On this shoot however I needed to blend the models into mainly daylight scenes and In my opinion, recreating daylight with artificial light rarely blends as seamlessly as I’d like.
My preference (when possible) is to use the real stuff! Once I had the correct quality of natural daylight I could then add some extra lighting to add any modelling if required.
For example, in the dancing image in St Marks Square, the dawn light was pretty soft but did create some light modelling as you can see on the lamp post.
With this in mind, a flash diffused with a 7ft umbrella was added to the right of the models to help melt the models and background together or if you prefer “sell the fake”.
So why shoot in a silage pit? The silage pit was my shooting preference for a couple of reasons. A, For the most part, I needed overcast soft daylight and the bright concrete wall’s and floor provided good natural reflectors giving fairly shadowless even light.
B, This also had the added bonus of providing a clean uncluttered background to aid the masking in post-production.
On top of this next to the shooting area was an open-sided barn with a roof.
This would allow some protection if the weather decided to get worse (rain) or better (sun) both of which would have not been welcome in producing the images.
It also was a handy area for setting up the laptop so we could preview the images and do quick composites as we went along.
A great team effort saw the day come together perfectly apart from one light that didn’t want to play ball which was quickly replaced.
Big thanks to our models Tim, Andrea and their agency Ginger Snap. Stylist Natasha Musson and Monks Yard for the use of the Venetian parts of the old farm!
Behind The Scenes[awesome-gallery id=9712]
It was only in September that I found myself on location shooting at the beautiful Hartham Park house near Bath.
This week I was at another beautiful historic house called Dillington which happens to be only a few minutes from the studio.
I had received a call from an online events company called Choose Your Event who needed some corporate Portraits for a magazine feature they where appearing in.
As CYE are based on the grounds of Dillington House (and a client of the company) it was arranged for us to use the house for both interior and exterior images we had planned.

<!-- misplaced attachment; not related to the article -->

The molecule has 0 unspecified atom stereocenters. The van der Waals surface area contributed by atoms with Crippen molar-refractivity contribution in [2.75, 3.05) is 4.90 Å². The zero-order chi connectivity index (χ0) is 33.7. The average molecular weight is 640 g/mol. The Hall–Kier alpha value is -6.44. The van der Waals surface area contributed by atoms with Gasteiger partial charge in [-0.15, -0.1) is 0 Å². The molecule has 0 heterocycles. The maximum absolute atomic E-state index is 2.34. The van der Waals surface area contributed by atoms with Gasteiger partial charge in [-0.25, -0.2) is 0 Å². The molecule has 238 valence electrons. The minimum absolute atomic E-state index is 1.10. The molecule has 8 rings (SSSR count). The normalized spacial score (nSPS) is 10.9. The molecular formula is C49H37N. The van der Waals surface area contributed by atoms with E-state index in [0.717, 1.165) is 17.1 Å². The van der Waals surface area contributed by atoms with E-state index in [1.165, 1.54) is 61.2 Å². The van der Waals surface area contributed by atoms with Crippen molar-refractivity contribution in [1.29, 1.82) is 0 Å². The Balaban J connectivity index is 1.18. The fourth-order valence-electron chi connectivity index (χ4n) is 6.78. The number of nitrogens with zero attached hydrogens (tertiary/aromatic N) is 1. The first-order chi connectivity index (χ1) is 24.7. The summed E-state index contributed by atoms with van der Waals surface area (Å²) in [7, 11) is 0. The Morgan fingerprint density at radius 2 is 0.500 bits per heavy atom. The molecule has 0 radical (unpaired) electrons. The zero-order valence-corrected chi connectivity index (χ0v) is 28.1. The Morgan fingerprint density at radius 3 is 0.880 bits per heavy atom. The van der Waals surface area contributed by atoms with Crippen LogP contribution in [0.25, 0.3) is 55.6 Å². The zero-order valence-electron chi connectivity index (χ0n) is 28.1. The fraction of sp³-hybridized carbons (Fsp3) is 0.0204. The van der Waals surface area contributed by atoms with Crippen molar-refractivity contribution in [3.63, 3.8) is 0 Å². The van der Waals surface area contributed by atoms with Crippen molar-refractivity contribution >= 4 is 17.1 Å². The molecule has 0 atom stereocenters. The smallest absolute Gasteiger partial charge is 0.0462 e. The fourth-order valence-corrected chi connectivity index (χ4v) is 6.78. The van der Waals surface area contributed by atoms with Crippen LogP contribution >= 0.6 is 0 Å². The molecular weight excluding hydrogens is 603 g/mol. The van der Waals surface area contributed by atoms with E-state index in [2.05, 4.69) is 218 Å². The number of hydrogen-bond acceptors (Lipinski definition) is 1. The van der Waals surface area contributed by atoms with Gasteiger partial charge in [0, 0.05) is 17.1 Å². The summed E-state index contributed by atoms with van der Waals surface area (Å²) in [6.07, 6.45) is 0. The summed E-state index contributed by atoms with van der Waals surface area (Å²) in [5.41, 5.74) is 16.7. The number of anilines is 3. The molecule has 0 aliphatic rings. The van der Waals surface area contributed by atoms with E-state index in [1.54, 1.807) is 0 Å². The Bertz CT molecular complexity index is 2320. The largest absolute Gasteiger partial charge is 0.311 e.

When it came to the exterior we where once again spoilt for choice but I decided on a couple of simple set up’s one of which was to show the famous golden local Hamstone and windows of the property.
As with all photography the best images are often those that are kept clean & simple even if sometimes they are far from simple to produce.
You can view the CYE Group website and their services Here
This image was the first I produced in my project Life In A Somerset Landscape.
It was inspired by fascination with Maize fields and I wanted to create an image set around one.
I decided rather that capture a person within the scene I would approach local bird sanctuary Sharandy’s Bird Of Prey who had a lovely barn owl called Breeze who they kindly allowed me to Photograph.
All composite image throw up surprises and this one was no different. It wasn’t shooting the Owl or masking the fine details of the Maize heads although this was a challenge and I had to combine several techniques to solve it.
No the main issue was finding a rustic looking fence which living where I do I did not anticipate for one minute having a problem finding.In the end I found a fairly new fence and had to age it in post production and add extra foliage to create the vision I had for it.
The final image came together well complete with Glastonbury Tor and mist that can often be found on the Somerset Levels around September time.
Behind The Scenes Video